Both your nutritional needs and your metabolism change once you get into your fourth decade on this earth. Your metabolism gets slower – especially women, who lose about half a pound of muscle per year after turning 40. This makes losing weight even more difficult and it is common for some women to experience these changes as a result of a decrease in hormones, reduction of activity level, and newly diagnosed medical conditions.
What you eat is even more important as you enter your 40s. Women need protein (meat, fish, dairy, beans, and nuts), carbohydrates (whole grains), fats (healthy oils), vitamins, minerals, and water. These foods have been linked to some disease prevention, such as osteoporosis, high blood pressure, heart disease, diabetes, and certain cancers. The American Academy of Family Physicians supports the development of healthy food supply chains in supplemental nutrition programs so as to broaden the availability of healthy food.
If you haven’t gotten serious about your nutrition by the time you are 40, it’s time to start.
- Eat a wide variety of fruits and vegetables.
- Half of the grains you eat should be whole grains.
- Stick to fat-free or low-fat dairy and dairy products.
- Eat lean, healthy protein at every (eggs, beans, nuts, and seeds).
- Cook with healthy oils, like olive avocado oil.
Overall, calcium, dietary fiber, potassium, vitamin A and vitamin C are very important nutrients to add into your diet. After 40, your hormone levels (estrogen) drop and this causes your insulin rise. Insulin is a hormone that helps the body use sugar. Your thyroid levels go down and this combination makes your hungrier. And because this is happening, you are more likely to end up overeating. It gets worse because much of the weight gain will occur around your belly. Eating more foods with fiber to fill you up and help you avoid mindlessly eat. Try to get around 25 grams of fiber each day if you are in your 40s and increase your metabolism by:
- Eating breakfast.
- Drinking water.
- Sleeping better.
- Eating spicy food.
Turning 40 is a milestone – one that can come with an increased risk of many health risks. With demanding jobs, children, and aging parents, it’s so easy to put your own health aside. But, 40 should be the time where you reevaluate your wellbeing and take hold of your health. It could make a difference for when you get even older. Here’s a few things you should keep an eye out for in this new decade:
Your vision can start to get worse, so have your eyes regularly checked.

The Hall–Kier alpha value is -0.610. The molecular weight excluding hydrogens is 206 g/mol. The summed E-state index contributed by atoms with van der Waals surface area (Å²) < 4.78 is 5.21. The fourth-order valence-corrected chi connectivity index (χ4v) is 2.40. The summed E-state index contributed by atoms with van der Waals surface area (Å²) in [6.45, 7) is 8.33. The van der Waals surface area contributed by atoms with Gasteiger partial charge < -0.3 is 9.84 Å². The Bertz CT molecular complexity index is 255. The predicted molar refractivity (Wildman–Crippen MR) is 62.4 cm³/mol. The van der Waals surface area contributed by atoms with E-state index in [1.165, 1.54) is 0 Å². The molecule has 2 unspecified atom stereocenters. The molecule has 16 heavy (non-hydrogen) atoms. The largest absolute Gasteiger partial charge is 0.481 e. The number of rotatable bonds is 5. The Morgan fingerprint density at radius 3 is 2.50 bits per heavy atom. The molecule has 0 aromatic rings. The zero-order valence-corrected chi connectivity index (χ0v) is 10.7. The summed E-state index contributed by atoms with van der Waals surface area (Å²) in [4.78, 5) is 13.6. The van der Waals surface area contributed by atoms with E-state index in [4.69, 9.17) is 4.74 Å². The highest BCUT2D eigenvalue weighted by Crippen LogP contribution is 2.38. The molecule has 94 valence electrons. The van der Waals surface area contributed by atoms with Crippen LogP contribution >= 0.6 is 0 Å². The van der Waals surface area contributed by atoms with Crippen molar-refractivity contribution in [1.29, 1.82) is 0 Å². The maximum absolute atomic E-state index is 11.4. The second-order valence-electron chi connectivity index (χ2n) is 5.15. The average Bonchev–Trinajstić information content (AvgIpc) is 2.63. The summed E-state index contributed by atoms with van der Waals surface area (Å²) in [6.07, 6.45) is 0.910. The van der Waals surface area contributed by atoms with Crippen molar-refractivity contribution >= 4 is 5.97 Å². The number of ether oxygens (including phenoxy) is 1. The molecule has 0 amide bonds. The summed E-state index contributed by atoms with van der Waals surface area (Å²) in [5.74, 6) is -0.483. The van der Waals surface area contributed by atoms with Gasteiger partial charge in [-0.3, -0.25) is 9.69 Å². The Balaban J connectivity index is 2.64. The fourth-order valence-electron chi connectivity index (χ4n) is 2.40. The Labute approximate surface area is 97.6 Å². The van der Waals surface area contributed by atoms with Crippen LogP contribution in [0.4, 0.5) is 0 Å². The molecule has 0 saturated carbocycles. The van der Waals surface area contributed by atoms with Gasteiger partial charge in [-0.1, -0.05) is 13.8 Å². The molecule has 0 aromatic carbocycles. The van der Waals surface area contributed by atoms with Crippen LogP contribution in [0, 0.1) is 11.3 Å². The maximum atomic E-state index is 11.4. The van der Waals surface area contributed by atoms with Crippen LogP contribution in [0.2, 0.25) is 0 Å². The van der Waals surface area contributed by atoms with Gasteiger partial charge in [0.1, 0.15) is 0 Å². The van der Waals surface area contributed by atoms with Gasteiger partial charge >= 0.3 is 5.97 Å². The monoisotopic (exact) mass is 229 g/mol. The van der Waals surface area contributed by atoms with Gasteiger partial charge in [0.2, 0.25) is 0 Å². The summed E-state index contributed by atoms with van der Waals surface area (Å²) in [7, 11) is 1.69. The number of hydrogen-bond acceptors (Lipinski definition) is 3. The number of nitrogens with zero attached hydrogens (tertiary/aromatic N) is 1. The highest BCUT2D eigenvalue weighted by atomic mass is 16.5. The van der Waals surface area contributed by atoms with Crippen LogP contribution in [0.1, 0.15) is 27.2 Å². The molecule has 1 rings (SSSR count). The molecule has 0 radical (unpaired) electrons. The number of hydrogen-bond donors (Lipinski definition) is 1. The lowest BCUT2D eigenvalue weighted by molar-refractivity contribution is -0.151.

Make sure to look into your numbers: blood pressure, cholesterol levels, blood sugar, and body weight.
Take a careful look at your family tree and get an idea of your genetics, which can increase your risk for diseases like breast cancer or heart disease.
At 40, we lose around 1% of muscle mass each year. Try incorporating weight-bearing exercises, along with cardio, into a weekly physical activity plan.
Your metabolism slows around age 40, which means you don’t need to eat a lot for a health boost. Make sure to get adequate fiber and fluids.
40 is the decade you should reevaluate your lifestyle: exercise regularly, reduce stress, maintain a healthy weight, eat a healthy diet with your brain and heart in mind.
If you’re in your 40s and still smoking, it’s time to stop! By quitting, you will decrease the chances of heart attacks and heart disease, stroke, kidney failure, and of course, lung cancer and lung disease.
Getting your thyroid tested to make sure that it is functioning properly could help those of us who feel worn out and feel like they’re gaining unexpected weight, or even who’s hair and skin seems to lack luster.
- Unless you are training for a marathon that is going to take place in the daytime heat, you should avoid exercising from 10 a.m. to 3 p.m., which is considered to be the hottest part of the day. Usually, the best time to work out is in the early morning, especially if you know it’s going to be extremely hot that day.
- Try to avoid wearing anything dark. A lighter color will help reflect heat, and a light fabric, like cotton, will help you with the evaporation of sweat. There are plenty of specially designed running shirts and shorts made out of material that is meant to keep you cool that you can buy.
- SPF of at least 45 is best to use in the sun, just to be safe. It’s important to protect your skin, especially since you can even get burned on cloudy days. It can also cause sun damage to your skin.
- Staying hydrated is especially important when you are out in the sun. Drink water before you head out and carry a bottle of water or hydration pack with you and take a drink every 15 minutes.
- When you are out in the sun, you are not only losing water, you are losing sodium, which is needed in your blood to help maintain proper body function.